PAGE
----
Travelling with cheese and coffee

Having returned from a long-overdue trip to my home country of the USA, I feel I have eaten a lot of cheese over the last two weeks. Which is a good thing, really. It was an enjoyable trip and lovely to see familiar faces after a four-year gap. We went from Florida to Philadelphia to New York, and seemed to bring the sun along with us.

I was reintroduced to Kraft’s Velveeta and other processed slices, as well as feta, cream cheese, and bit of Swiss cheese, which is what they call Emmental over there. The diversity of the American cheese market has increased over the past decade or so, and it’s nice to see cheese shops multiplying and people discussing goat cheese there.

I will also note that the quality of coffee has also improved remarkably. At one shop we had to stay while the barista crafted us a macchiato (versus takeout). It was well worth the extra time spent awaiting the results.

Overall, according to Statistica (, the US ranks second in manufacturing cheese, with 6.2 million metric tons made in 2021, after the European Union, which produced over 10 million tons in the same year. Domestic cheese consumption has grown, with the average American eating 40.2 pounds of cheese in 2020, which has increased by over five pounds in the last decade, M. Shahbandeh of Statistica reports.

Kraft Singles continue to account for a lot of cheese eating in the US, which was my experience too. Around 108.7 million consumers reported eating these ubiquitous slices in a week in 2020. Boar’s Head, a deli counter favourite, saw 14.03 million consumers enjoy its wares during the same time period. Another interesting feature is how much Velveeta and Kraft products dominate the consumption area, as Kraft also sells deli-type American cheeses for supermarket counters.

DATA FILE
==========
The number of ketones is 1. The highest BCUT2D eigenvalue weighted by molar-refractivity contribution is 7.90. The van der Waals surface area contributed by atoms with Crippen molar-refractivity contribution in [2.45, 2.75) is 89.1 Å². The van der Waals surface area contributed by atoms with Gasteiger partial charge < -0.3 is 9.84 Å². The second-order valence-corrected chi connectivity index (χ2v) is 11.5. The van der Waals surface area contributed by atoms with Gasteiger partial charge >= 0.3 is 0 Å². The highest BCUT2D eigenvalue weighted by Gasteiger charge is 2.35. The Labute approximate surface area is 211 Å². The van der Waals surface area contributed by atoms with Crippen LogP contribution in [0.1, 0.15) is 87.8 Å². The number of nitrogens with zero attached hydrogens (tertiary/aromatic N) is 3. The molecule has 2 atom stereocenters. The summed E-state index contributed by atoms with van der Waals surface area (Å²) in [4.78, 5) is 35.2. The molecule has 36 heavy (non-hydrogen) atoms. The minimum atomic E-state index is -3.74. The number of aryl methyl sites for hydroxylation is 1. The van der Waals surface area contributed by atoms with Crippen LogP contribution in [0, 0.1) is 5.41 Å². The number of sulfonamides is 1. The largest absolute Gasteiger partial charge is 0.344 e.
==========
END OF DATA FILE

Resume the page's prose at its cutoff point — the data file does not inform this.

Meanwhile, the US Dairy Export Council reports that US dairy exports have grown to 17 per cent of its production, with cheese being a strong export, which helped to offset declines in other sectors such as SMP and whey powder. Indeed, the February numbers showed that cheese grew by 9.2 per cent to 2,777 million tons over the previous February for cheese, and this set a US export record for that segment. Most of that increased demand came from cheddar sales, the US DEC reports. It also reports that the US has gained share against New Zealand and the EU.

It proves there is nothing more universal than the love of cheese.

Related content

Leave a reply

Dairy Industries International